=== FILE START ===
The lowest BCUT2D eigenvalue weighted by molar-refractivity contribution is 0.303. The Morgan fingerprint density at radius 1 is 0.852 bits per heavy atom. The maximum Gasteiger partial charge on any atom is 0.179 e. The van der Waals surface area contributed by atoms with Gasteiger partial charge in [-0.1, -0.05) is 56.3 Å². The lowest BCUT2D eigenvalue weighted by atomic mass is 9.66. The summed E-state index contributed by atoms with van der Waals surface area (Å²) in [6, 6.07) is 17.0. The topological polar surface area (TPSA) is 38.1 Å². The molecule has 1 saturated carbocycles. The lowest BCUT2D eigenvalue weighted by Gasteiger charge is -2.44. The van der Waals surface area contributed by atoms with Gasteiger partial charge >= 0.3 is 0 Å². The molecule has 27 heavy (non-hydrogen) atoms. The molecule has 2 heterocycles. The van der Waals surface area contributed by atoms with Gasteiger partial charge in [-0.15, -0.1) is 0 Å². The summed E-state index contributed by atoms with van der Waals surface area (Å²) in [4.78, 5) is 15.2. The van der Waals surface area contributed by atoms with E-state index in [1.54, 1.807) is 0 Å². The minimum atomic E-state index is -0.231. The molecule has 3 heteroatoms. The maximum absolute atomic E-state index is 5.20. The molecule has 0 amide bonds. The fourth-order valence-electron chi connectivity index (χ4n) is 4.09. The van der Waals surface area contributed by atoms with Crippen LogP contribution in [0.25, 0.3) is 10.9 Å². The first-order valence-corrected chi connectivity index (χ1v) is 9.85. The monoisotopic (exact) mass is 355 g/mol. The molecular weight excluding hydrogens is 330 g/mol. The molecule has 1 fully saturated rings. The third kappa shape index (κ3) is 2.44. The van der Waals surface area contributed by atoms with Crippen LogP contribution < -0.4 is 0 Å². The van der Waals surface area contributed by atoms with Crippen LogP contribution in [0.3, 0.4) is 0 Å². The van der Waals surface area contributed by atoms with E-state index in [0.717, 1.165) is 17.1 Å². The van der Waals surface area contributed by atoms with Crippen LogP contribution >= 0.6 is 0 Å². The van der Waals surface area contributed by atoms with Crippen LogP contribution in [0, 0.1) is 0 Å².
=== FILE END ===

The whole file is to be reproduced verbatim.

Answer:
The lowest BCUT2D eigenvalue weighted by molar-refractivity contribution is 0.303. The Morgan fingerprint density at radius 1 is 0.852 bits per heavy atom. The maximum Gasteiger partial charge on any atom is 0.179 e. The van der Waals surface area contributed by atoms with Gasteiger partial charge in [-0.1, -0.05) is 56.3 Å². The lowest BCUT2D eigenvalue weighted by atomic mass is 9.66. The summed E-state index contributed by atoms with van der Waals surface area (Å²) in [6, 6.07) is 17.0. The topological polar surface area (TPSA) is 38.1 Å². The molecule has 1 saturated carbocycles. The lowest BCUT2D eigenvalue weighted by Gasteiger charge is -2.44. The van der Waals surface area contributed by atoms with Gasteiger partial charge >= 0.3 is 0 Å². The molecule has 27 heavy (non-hydrogen) atoms. The molecule has 2 heterocycles. The van der Waals surface area contributed by atoms with Gasteiger partial charge in [-0.15, -0.1) is 0 Å². The summed E-state index contributed by atoms with van der Waals surface area (Å²) in [4.78, 5) is 15.2. The van der Waals surface area contributed by atoms with E-state index in [1.54, 1.807) is 0 Å². The minimum atomic E-state index is -0.231. The molecule has 3 heteroatoms. The maximum absolute atomic E-state index is 5.20. The molecule has 0 amide bonds. The fourth-order valence-electron chi connectivity index (χ4n) is 4.09. The van der Waals surface area contributed by atoms with Crippen LogP contribution in [0.25, 0.3) is 10.9 Å². The first-order valence-corrected chi connectivity index (χ1v) is 9.85. The monoisotopic (exact) mass is 355 g/mol. The molecular weight excluding hydrogens is 330 g/mol. The molecule has 1 fully saturated rings. The third kappa shape index (κ3) is 2.44. The van der Waals surface area contributed by atoms with Crippen LogP contribution < -0.4 is 0 Å². The van der Waals surface area contributed by atoms with Crippen LogP contribution in [0.3, 0.4) is 0 Å². The van der Waals surface area contributed by atoms with E-state index in [0.717, 1.165) is 17.1 Å². The van der Waals surface area contributed by atoms with Crippen LogP contribution >= 0.6 is 0 Å². The van der Waals surface area contributed by atoms with Crippen LogP contribution in [0, 0.1) is 0 Å².